• (10 pts) Pre-test: Full credits will be given as long as each question is answered with some reasoning. In other words, it will NOT be graded on being right or wrong. It's an assessment tool, to be compared with later test outcomes to show teaching/learning results. File:Pretest.pdf
  • 8/30 (TH). Introduction (Continued).
    • Go over pre-test questions
    • Tutorial: R & R-Studio (Bring your own computer).
Assignment 2 (5 pts; Due: next session)
R exercises
  1. Install R & R-studio (see "Links for phylogenetic tools" above)
  2. Open R-studio and install the "ape" package using the "Packages"->"Install" menu, located within the lower right window
  3. Type in the console window (lower left) the following commands (one at a time, wait for the prompt ">" to appear before proceed to the next command; quit & restart R-studio if stuck):
    1. library(ape)
    2. tr <- read.tree(text = "(monkey:0.09672,((tarsier:0.18996,lemur:0.14790)0.999:0.09005,(macaque:0.18524,(gibbon:0.10388,(orang-utan:0.09481,(human:0.03391,(gorilla:0.06135,chimpanzee:0.05141):0.01580)0.316:0.05381)1.000:0.03019)0.978:0.05616)0.997:0.05042)0.965:0.09672);")
    3. plot(tr)
  4. Export the tree graph using the "Export"->"Save as PDF" or "Save as Image" menu in the lower right window
  5. Exit R studio by typing the command "q()" and type "y" to answer the question for saving the R session
  6. Copy & paste the tree image into your document to be handed in
  • 9/5 (Wed; Monday Schedule). Intro to trees.
  • 9/6 (TH). Intro to trees.
    • In-class exercise 2. File:In-class-2.pdf (5 pts; Due next session)
    • Textbook Chapter 5: "Molecular Phylogenetics" (pages 170-175; 201-202)
  • 9/13 (TH). Species Tree & Lineage Sorting.
    • Textbook Chapter 5: "Molecular Phylogenetics" (pages 177-180).
  • 9/17 (M). Consensus Tree & Review.
  • 9/20 (Th). 4:10 - 5:10pm Midterm Exam I Bring pencils, erasers, and a calculator

Part 2. analysis of Trait Evolution

  • 9/24 (M). Traits & trait matrix
    • Textbook Chapter 5, pages 180-183
Assignment #3 (5 pts; Due next session)
Watch Origin of Species: Lizards in an Evolutionary Tree. Provide short answer (1-3 sentences) to each of the following three questions.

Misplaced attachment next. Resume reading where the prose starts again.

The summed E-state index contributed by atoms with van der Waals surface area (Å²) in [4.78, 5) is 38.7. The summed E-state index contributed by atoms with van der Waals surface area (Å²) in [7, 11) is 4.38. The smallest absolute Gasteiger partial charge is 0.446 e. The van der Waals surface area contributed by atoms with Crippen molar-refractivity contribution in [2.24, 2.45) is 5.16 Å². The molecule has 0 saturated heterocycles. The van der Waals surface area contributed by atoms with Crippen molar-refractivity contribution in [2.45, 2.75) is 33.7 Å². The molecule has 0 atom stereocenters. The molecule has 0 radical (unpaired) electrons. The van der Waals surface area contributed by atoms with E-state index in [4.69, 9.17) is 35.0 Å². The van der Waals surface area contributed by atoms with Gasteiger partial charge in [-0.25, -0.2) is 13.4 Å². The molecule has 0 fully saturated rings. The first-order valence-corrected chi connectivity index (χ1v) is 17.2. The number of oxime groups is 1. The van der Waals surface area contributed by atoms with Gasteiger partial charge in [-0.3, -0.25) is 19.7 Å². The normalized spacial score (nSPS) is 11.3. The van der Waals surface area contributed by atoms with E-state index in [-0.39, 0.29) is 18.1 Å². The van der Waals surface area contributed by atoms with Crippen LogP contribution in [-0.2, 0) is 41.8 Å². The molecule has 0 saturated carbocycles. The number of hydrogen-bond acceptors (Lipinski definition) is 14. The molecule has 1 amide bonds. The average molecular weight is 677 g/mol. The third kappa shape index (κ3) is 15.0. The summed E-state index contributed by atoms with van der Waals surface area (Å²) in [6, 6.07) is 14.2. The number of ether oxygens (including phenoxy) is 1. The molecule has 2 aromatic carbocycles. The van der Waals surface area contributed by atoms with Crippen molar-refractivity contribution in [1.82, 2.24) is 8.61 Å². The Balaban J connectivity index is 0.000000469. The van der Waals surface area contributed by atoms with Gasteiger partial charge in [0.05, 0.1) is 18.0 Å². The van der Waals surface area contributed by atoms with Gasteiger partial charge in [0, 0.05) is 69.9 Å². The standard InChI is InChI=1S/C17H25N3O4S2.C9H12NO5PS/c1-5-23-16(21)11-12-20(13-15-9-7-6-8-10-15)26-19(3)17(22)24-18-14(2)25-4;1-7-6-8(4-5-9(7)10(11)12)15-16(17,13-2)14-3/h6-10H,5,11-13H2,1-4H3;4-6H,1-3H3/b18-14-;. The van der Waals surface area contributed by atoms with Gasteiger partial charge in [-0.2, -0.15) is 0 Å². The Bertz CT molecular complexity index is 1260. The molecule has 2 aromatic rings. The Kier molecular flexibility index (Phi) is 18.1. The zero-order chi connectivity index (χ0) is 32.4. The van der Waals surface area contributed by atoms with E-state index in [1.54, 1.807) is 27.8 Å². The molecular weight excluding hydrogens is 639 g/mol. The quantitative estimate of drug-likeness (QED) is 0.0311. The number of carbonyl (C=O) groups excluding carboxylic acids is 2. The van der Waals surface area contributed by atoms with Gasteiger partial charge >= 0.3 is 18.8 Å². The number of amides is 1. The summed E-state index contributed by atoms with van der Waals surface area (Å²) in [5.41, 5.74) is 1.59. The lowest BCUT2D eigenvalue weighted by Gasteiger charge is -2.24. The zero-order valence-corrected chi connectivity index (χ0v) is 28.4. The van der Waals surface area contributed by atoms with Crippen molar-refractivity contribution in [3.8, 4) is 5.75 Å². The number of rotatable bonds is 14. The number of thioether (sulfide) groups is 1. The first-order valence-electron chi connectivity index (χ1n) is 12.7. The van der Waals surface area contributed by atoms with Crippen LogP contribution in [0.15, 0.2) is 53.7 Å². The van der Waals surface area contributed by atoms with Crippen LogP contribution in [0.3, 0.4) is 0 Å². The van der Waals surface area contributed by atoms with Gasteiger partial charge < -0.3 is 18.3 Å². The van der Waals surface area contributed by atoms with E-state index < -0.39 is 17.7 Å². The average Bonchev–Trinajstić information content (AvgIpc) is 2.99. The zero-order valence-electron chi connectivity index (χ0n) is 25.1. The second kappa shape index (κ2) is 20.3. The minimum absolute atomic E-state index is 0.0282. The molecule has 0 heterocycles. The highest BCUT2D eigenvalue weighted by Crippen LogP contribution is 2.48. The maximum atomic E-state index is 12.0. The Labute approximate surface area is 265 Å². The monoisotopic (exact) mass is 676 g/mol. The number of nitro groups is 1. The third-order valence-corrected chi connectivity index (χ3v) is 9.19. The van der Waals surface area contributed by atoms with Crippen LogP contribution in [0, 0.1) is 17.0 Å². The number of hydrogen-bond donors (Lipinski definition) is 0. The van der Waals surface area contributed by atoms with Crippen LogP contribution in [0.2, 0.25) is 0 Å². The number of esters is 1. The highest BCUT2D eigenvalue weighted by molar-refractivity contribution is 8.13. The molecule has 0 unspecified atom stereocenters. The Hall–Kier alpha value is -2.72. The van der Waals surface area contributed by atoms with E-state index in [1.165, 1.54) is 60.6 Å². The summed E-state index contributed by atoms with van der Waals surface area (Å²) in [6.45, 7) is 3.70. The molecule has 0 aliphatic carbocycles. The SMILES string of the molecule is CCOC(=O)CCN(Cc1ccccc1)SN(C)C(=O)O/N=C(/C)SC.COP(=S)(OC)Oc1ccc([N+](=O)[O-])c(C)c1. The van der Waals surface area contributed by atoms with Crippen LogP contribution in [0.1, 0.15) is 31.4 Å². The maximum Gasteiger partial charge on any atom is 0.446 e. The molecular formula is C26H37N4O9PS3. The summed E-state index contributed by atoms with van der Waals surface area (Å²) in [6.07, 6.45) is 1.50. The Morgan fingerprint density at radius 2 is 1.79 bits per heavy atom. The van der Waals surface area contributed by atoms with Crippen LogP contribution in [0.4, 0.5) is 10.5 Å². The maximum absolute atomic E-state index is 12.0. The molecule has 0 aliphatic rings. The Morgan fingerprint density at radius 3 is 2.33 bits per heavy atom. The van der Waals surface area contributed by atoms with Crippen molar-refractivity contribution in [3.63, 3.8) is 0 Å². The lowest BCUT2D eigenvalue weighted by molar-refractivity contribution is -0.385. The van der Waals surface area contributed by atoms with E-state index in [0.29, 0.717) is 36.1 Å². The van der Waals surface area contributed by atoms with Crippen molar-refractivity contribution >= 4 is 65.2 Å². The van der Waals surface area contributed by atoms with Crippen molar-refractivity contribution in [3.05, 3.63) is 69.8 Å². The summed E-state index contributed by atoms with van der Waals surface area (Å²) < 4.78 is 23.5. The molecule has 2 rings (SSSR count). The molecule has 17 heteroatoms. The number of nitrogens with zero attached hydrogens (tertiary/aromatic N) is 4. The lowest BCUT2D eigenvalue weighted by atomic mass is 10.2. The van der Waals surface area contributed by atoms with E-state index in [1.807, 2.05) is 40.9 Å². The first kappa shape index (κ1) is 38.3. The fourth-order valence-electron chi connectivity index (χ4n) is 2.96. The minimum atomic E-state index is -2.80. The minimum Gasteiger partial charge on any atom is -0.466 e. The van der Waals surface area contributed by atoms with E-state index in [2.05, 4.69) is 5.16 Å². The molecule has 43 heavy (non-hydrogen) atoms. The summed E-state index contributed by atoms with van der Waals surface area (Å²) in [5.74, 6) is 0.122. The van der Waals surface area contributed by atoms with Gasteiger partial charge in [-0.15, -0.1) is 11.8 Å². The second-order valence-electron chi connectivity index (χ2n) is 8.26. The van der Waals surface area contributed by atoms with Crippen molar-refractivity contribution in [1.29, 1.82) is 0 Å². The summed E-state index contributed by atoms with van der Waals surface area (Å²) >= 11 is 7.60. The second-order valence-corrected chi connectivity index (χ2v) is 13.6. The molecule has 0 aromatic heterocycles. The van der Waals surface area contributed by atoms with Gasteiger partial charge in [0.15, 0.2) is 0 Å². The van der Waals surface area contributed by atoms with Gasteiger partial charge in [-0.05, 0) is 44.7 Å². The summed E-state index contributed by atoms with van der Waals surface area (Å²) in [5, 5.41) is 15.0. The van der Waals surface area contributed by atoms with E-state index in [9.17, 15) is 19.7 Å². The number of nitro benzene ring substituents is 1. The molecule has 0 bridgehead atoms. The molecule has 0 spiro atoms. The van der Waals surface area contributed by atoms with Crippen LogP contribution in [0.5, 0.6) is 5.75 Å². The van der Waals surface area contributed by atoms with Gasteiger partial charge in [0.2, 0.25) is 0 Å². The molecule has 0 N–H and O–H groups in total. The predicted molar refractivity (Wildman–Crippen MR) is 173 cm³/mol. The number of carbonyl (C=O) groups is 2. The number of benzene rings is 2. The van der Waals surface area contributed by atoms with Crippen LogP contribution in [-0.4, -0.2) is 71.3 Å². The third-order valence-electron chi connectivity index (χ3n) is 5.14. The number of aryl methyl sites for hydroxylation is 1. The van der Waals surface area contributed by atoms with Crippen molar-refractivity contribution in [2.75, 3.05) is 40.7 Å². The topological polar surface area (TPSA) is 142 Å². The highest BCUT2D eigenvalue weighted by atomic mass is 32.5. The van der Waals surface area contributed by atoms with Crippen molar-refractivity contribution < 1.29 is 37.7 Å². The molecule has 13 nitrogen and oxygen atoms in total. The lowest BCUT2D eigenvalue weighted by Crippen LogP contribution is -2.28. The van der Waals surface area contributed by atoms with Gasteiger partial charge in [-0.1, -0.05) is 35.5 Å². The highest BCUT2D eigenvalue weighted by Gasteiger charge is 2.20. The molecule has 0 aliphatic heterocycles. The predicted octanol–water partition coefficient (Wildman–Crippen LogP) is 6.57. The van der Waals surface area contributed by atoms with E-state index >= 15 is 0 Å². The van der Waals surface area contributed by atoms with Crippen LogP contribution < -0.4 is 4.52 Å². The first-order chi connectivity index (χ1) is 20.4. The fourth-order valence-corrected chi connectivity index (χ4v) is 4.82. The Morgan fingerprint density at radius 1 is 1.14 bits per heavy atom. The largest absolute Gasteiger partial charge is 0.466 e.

1. What are the two hypotheses explaining the origin of different ecomorphs of lizards on Caribbean Islands?
  2. What is the expected phylogeny under each hypothesis?
  3. Which hypothesis is supported by the phylogeny of actual DNA sequences?
  • 9/27 (TH). Homoplasy & consistency
Assignment #4 (5 pts; Due next session)
  1. Download or Copy/Paste the lizard DNA sequences to your own computer and save the file as "lizard.txt"
  2. Align the DNA sequences using this website and save the aligned DNA file ("Output->Alignment in Fasta format") as "lizard-aligned.txt". Use "one-click" option to make a tree.
  3. Based on the lizard card, construct a character-state matrix for all lizard species. For each species, list its character state for each of the following two characters (as columns): (1) Geographic origin, and (2) Habitat.
  4. Determine which hypothesis ("Multiple origin" or "Single origin" of ecomorphs) is more supported by the mtDNA tree. Explain.

Part 3. Tree Algorithms

  • 10/22 (M). BLAST & Alignments (Chapter 3. pages 93-100). In-class exercise: Run BLAST; show alignment & explain E-value
  • 10/25 (TH). Genetic distances & Sequence-evolutionary models (Chapter 3, pages 79-88). In-class exercise: Poisson simulation & explain

* 10/29 (Mon). No class (instructor traveling)

  • 11/1 (TH). Maximum parsimony (Chapter 5, pages 191-194). In-class exercise: parsimony scores
  • 11/5 (M). Distance methods (Chapter 5, pages 184-187). In class exercise: use APE package to calculate genetic distances